There may be nothing better than a stock that not only gives you high-growth potential, but also provides a solid dividend while you wait. The aforementioned 32.3 P/E can be tough to stomach since it prices-in much of Starbucks' potential. However, now that Starbucks provides a 1.30% dividend yield, it's a little easier to buy and hold through any ups and downs to get those regular dividend payments.

Alternative #2: Dunkin' Brands

Dunkin' Brands (NASDAQ: DNKN) operates Dunkin' Donuts and Baskin Robbins locations worldwide. Since going public again in 2010, Dunkin' Brands is up 53%, beating the S&P 500's total return of 31%.

<img alt="" src="http://media.ycharts.com/charts/b47bf2d72fd320c9ff7c96659c1b6deb.png" />

Dunkin' spent years closing locations and getting its business in order to prepare for an expansion back into the same markets it exited. That time of expansion has come. Dunkin' has headed west again to fill the country with donuts, coffee, and ice-cream. This growth has allowed Dunkin' Brands to outperform the broader market and should allow the company to continue such strong performance going forward. Keep in mind that it is just now starting to re-open in California. Successfully growing back into California alone would propel the stock higher.

Need an extra incentive? How about the 1.80% dividend yield that Dunkin' provides while it continues its regrowth? That comes close to the 2% dividend that the SPY is giving you right now and while also providing a business that has a heck of a lot bigger growth opportunity.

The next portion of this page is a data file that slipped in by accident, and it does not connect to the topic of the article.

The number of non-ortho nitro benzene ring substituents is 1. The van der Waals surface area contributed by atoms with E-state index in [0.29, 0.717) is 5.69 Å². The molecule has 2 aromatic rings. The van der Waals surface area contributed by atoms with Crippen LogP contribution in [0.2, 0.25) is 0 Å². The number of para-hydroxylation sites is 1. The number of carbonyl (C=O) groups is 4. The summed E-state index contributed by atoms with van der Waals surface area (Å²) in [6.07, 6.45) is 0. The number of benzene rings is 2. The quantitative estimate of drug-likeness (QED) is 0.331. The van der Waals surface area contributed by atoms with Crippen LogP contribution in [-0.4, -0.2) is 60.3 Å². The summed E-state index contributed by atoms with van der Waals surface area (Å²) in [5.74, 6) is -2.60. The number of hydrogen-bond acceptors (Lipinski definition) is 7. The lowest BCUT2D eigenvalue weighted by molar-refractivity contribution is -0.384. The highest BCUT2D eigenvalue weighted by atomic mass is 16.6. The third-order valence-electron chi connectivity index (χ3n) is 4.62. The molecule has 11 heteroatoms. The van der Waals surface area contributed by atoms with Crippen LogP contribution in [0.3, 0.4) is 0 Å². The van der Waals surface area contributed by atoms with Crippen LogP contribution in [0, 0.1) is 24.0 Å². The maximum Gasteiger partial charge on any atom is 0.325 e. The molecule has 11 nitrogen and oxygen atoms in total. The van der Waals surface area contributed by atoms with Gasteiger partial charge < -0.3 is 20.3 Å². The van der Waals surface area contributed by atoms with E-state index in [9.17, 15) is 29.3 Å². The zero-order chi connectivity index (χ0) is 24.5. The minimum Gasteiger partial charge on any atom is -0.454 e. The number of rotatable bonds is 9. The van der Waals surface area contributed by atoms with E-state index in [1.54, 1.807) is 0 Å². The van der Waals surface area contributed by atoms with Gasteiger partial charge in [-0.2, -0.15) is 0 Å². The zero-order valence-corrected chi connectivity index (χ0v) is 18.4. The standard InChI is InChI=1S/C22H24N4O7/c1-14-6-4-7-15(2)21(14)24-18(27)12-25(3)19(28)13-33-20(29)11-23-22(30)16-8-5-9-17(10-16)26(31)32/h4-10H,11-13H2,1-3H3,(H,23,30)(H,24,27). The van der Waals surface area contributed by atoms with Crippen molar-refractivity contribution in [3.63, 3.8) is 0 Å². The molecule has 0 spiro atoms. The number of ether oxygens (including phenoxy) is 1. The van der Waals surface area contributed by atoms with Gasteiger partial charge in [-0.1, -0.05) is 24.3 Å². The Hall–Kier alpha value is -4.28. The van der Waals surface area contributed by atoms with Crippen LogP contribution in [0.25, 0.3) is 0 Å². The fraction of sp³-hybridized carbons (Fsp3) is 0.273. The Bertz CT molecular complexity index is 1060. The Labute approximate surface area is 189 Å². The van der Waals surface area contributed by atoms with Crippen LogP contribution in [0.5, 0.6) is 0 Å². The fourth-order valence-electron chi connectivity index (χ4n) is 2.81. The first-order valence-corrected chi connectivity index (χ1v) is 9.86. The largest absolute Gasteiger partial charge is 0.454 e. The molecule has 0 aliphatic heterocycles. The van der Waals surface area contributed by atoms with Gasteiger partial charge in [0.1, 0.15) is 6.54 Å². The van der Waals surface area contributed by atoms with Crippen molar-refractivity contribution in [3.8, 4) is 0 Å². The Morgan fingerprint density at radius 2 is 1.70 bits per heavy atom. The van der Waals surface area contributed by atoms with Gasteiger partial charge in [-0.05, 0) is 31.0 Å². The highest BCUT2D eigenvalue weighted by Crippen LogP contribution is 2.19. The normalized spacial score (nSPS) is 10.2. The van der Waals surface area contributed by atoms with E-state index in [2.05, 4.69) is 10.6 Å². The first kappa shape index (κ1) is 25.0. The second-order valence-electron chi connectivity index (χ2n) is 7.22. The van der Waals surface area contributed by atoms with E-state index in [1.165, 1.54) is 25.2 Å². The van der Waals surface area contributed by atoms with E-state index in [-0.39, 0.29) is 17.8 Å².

Bottom line

Panera has been consistent for a long time. Starbucks and Dunkin' Brands have started to come back in a big way over the past few years. All of these stocks have growth potential ahead of them. Panera and Dunkin's growth will likely be more organic. Starbucks will still have organic growth in other parts of the world, but is also expanding through acquisitions domestically.

I like all three of these companies. They all trade at premium P/E's, so a pullback would be nice. The long-term outlook for all is positive.

Investors can be forgiven for thinking that a company that has returned almost 2,500% since going public probably has its best days behind it. But in the case of Panera Bread, there's reason to believe that the best is still yet to come. The stock has been on an absolute tear over the past five years, and you're invited to find out why -- and what else there is to look forward to -- in The Motley Fool's brand-new premium report on Panera. Included are key areas that investors must watch, as well as opportunities and threats facing the company both today and in the long term. Don't miss out on this invaluable investor's resource -- simply click here now to claim your copy today.


Dave Zaegel has no position in any stocks mentioned. The Motley Fool recommends Panera Bread and Starbucks. The Motley Fool owns shares of Panera Bread and Starbucks. Try any of our Foolish newsletter services free for 30 days. We Fools may not all hold the same opinions, but we all believe that considering a diverse range of insights makes us better investors. The Motley Fool has a disclosure policy. Is this post wrong? Click here. Think you can do better? Join us and write your own!

blog comments powered by Disqus